Man holding sign
  • Nearly 100 Ohioans across race, place, and income rallied at the Statehouse Saturday to keep up the fight for fair maps
  • The OOC rally included national and statewide faith leaders, young Ohioans, formerly incarcerated people and their families, and voting rights advocates 
  • The coalition urged Black, brown, young, and formerly incarcerated Ohioans to vote during the midterms to fight back against political extremism in Ohio

On Saturday, August 6, on the 57th Anniversary of the Voting Rights Act, a multiracial coalition led by the Ohio Organizing Collaborative (OOC) joined together outside the Ohio Statehouse to protect Ohioans’ freedom to vote and keep up the fight for fair district maps. The nearly 100+ person rally included faith leaders, college students, formerly incarcerated Ohioans and their families, and voting rights advocates from all over Ohio. View the livestream here.

Faced with historically low turnout during Ohio’s second primary last week, advocates urged Black, brown, and underserved Ohioans to vote in the midterms to stem the tide of extremist political gerrymandering in Ohio and elect the best officials to represent their communities:

“It’s not about Republicans or Democrats: it’s about who’s going to help us. There are thousands of women and men who are hoping to get out [of prison], and we have the power to do that. Our votes matter. Even though there are barriers after getting out of prison, you can still do something about it, because you have the right to vote,” said Terry Mason, a Building Freedom Ohio member who was incarcerated for 30 years and recently released from prison.

“Our leaders no longer believe in accurate representation. The political system that we currently have is poisoned with extremist politicians and gerrymandered maps. Unfair maps affect everyone, no matter their background, sexual orientation, or race. This has been shown in the attacks on our reproductive rights and the LGBTQIA+ community,” said TiAja Perry, a Central State University student and Ohio Student Association democracy fellow.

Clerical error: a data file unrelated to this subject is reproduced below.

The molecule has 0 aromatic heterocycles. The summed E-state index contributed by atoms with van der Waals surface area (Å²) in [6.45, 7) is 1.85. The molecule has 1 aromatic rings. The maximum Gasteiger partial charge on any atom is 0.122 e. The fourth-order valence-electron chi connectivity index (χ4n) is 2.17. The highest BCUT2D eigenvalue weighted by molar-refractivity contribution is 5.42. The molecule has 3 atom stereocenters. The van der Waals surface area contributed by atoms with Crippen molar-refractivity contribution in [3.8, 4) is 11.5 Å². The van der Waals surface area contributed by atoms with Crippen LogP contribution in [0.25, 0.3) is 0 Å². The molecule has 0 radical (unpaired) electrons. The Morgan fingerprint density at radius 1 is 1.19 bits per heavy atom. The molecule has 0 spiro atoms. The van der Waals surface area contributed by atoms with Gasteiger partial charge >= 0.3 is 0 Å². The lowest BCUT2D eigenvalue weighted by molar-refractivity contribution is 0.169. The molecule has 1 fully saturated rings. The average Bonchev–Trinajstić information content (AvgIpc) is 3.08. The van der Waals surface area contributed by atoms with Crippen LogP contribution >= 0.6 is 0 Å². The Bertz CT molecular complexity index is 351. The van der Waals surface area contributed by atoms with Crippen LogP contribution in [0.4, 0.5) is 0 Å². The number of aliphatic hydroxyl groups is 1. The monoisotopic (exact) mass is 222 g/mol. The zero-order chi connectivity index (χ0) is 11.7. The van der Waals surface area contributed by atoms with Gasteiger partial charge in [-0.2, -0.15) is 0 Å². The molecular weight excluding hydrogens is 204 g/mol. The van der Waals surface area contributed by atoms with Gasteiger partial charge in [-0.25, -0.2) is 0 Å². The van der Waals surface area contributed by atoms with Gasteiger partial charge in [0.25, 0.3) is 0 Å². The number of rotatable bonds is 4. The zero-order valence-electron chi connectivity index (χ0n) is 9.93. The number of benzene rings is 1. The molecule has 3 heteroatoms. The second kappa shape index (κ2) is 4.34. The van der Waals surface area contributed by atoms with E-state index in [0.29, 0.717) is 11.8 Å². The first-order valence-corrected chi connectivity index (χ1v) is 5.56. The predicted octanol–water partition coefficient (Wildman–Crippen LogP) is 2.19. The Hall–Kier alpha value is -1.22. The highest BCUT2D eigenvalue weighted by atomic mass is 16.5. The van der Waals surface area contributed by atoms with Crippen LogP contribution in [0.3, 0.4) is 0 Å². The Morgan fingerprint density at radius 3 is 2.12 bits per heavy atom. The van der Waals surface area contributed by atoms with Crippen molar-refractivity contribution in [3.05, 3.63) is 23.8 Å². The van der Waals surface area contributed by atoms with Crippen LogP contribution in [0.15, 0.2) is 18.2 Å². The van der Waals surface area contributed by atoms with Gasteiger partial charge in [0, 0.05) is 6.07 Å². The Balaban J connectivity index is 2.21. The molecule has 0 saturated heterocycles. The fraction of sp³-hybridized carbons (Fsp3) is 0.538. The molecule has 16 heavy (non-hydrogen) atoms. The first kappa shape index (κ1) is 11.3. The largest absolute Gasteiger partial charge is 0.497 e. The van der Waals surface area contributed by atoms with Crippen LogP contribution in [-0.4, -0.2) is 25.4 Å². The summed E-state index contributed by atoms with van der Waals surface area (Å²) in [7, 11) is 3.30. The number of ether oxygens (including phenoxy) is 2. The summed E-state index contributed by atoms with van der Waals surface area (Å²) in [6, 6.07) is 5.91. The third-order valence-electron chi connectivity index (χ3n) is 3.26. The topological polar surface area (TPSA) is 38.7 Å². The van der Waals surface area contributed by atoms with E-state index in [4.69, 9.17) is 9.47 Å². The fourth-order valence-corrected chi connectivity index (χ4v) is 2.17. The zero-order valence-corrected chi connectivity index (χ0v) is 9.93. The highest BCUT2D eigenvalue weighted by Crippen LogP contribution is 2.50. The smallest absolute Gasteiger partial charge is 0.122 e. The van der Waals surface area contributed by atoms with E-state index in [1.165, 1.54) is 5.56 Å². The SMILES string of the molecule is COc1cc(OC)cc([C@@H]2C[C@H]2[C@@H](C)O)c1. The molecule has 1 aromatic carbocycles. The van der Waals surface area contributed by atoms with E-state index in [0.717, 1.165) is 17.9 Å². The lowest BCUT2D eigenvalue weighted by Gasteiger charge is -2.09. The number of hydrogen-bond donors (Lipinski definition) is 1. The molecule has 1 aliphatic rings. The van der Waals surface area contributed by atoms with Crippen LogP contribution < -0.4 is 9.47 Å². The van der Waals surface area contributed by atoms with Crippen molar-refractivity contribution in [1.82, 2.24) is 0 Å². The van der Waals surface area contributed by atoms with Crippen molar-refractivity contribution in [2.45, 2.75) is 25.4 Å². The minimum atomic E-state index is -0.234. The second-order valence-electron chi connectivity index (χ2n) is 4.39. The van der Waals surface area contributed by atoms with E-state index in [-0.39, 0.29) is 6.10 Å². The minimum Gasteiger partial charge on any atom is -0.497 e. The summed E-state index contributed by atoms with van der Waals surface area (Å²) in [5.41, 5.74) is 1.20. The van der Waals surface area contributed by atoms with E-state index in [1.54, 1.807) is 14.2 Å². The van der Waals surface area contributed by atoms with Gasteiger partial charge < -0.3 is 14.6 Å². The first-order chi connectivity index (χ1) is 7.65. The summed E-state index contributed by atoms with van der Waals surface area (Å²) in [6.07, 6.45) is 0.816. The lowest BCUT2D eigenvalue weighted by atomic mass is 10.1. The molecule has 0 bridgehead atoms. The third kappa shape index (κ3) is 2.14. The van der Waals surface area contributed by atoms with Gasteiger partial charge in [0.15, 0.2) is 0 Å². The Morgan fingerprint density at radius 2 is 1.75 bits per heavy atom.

“Our rights have been taken away – rights that our ancestors have fought and died for. They built this nation. People don’t realize that this nation was built on the back of slaves, poor people, and indigenous people. We must believe that we are the heart of America,” said Tom Roberts, Ohio State Conference NAACP president.

“It’s no surprise that voter turnout in Ohio was as low as it was on Tuesday – the lowest it’s been since the 1960s. Because confusion and uncertainty have reigned since the controversial redistricting process that forced voters to have to go to the polls twice in order to have their voices heard. Voters voted for fair maps in 2015 and 2018 so we could have policies to protect our families, ensure excellent schools and safe neighborhoods, and make sure we can make the best decisions about our bodies,” said Petee Talley, Ohio Unity Coalition convenor.  

“We are here to demand that Congress pass the John Lewis Voting Rights Act. We will not be silent until they pass this act. We will not be silent until they stop trying to suppress our vote. We will not be silent until they stop telling women what they can or can’t do. Black and brown folks will not be silent,” said Andre Washington, A. Philip Randolph Institute state president. 

“Everywhere I go from now until Election Day, I will reference the powerful work I saw here in Ohio. Thank you Ohio, for showing us how to do it. Your work today is critical. Today, you're making a bold statement for our democracy,” said Rev. Alvin Hering, Faith In Action national executive director.